My four year old son Valentino is quite articulate – we have never spoken to him in “baby talk” or “simple talk” – we speak to him as a thinking individual, and he responds to us in the same manner. It doesn’t mean that he does not say the darndest things – in fact the most mileage I get from my Facebook posts are often my “Conversations with Tino.” Most recently our conversations are not only getting deeper, they are getting more complicated and more diverse. One conversation I was not expecting to have at four years old was the one that surfaced at dinner last night, it was about words.
Tino: Stupid is a bad word, right?
Me: Yes it’s not good to use the word stupid. It might hurt someone’s feelings.
Tino: Do you know the “F Word”?
Me: (Completely blindsided, in shock, and realizing how important this moment was going to be) – Tino, I’m not sure what you mean by the F word? There are many words that begin with the letter F.
Tino: No I mean the really bad one, it’s the worst word you can ever say.
Me: No I’m not familiar, who told you about this F word?
Tino: (Naming the boy in his preschool class) – He told me it’s the most bad word ever.
Me: I see, well then for sure we won’t want to say that.
This was the worst fail as a teachable moment and conversation for me as I was just so caught off guard at that point.
For the most part, swearing and cursing has never been part of my own vocabulary. It is not something I heard as a child growing up. This was mostly a cultural factor – my father spoke limited English, and swearing was not really part of it. By the time I was in high school and I started hearing swearing as part of people’s regular speech. It really did not have much power for me. In fact if I’m being honest, I’m a little bit of a language snob – I have always thought there were much more powerful ways to say something than using slang or curse words.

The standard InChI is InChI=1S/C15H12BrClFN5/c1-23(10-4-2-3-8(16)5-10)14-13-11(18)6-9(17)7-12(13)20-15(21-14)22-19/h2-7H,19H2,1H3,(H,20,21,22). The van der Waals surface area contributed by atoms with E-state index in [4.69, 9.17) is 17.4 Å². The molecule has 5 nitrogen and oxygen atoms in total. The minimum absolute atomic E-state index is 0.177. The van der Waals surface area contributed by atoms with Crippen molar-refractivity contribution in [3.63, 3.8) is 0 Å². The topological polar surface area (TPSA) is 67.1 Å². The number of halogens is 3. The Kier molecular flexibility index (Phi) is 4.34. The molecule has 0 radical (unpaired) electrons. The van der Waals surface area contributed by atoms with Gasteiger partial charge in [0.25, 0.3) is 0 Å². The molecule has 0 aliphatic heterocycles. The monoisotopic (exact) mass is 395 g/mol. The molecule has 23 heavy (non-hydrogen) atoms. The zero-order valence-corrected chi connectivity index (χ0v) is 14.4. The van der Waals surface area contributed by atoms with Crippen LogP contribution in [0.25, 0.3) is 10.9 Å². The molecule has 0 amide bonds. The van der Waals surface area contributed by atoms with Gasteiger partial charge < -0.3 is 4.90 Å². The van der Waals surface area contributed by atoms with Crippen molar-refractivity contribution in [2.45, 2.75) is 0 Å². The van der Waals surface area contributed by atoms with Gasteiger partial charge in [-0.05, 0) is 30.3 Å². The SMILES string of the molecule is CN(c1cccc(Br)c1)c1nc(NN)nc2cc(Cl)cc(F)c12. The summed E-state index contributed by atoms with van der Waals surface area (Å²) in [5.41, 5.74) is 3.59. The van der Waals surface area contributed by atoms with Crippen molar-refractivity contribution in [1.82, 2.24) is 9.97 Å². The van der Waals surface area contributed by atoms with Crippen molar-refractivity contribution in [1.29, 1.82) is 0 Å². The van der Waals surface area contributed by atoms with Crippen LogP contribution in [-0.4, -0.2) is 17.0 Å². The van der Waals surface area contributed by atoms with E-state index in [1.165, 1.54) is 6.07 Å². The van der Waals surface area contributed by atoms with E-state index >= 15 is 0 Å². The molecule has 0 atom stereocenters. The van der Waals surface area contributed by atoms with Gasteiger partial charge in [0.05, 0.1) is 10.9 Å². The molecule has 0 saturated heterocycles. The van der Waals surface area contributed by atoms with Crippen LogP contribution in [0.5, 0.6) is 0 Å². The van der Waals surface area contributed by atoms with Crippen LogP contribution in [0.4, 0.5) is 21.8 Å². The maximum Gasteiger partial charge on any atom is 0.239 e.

However, curse words, foul language or swearing have always been fascinating to me – I think it speaks to a society’s area of oppression or regression. As an example, in America – our cursing is very sexually explicit. I have always felt that this was because we are such a sexually repressed culture for the most part. If you don’t think so, just look at our politics. In the French language and culture most cursing centers around religious symbolism – this comes from the days of oppression on society from the Catholic Church. I remember the first time I heard someone say, “Advance de tabernac” (Go to Church!) which carried the weight of “Go to Hell!”
When my own father wanted to make a point or make me know how disappointed he was with a given choice – he would use words that were very powerful to me, words like dishonor, disrespect, ignorance or shame. These were the words that carried power, and when he used them they had the same or deeper impact than any swear or curse word could have ever carried.